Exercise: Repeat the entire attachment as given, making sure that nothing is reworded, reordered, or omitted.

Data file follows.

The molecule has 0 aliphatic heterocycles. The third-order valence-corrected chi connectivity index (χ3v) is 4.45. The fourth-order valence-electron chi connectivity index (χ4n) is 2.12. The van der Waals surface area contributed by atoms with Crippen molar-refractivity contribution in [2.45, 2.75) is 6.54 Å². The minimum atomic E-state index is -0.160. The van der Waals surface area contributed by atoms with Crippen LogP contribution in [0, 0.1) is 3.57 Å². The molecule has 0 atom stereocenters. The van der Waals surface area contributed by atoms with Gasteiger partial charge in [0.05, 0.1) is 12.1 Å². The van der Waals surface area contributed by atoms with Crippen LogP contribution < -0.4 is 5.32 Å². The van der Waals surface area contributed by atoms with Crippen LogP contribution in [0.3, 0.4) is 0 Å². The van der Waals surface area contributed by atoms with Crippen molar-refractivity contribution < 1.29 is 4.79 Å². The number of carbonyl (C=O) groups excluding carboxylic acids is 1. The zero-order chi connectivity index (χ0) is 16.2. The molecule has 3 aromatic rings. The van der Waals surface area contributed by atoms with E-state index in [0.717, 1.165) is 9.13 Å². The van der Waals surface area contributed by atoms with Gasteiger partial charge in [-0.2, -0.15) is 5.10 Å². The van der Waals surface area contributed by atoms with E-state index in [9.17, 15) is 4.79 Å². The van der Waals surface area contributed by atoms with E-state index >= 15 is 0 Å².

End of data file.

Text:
The molecule has 0 aliphatic heterocycles. The third-order valence-corrected chi connectivity index (χ3v) is 4.45. The fourth-order valence-electron chi connectivity index (χ4n) is 2.12. The van der Waals surface area contributed by atoms with Crippen molar-refractivity contribution in [2.45, 2.75) is 6.54 Å². The minimum atomic E-state index is -0.160. The van der Waals surface area contributed by atoms with Crippen LogP contribution in [0, 0.1) is 3.57 Å². The molecule has 0 atom stereocenters. The van der Waals surface area contributed by atoms with Gasteiger partial charge in [0.05, 0.1) is 12.1 Å². The van der Waals surface area contributed by atoms with Crippen LogP contribution < -0.4 is 5.32 Å². The van der Waals surface area contributed by atoms with Crippen LogP contribution in [0.3, 0.4) is 0 Å². The van der Waals surface area contributed by atoms with Crippen molar-refractivity contribution < 1.29 is 4.79 Å². The number of carbonyl (C=O) groups excluding carboxylic acids is 1. The zero-order chi connectivity index (χ0) is 16.2. The molecule has 3 aromatic rings. The van der Waals surface area contributed by atoms with E-state index in [0.717, 1.165) is 9.13 Å². The van der Waals surface area contributed by atoms with Gasteiger partial charge in [-0.2, -0.15) is 5.10 Å². The van der Waals surface area contributed by atoms with E-state index in [9.17, 15) is 4.79 Å². The van der Waals surface area contributed by atoms with E-state index >= 15 is 0 Å².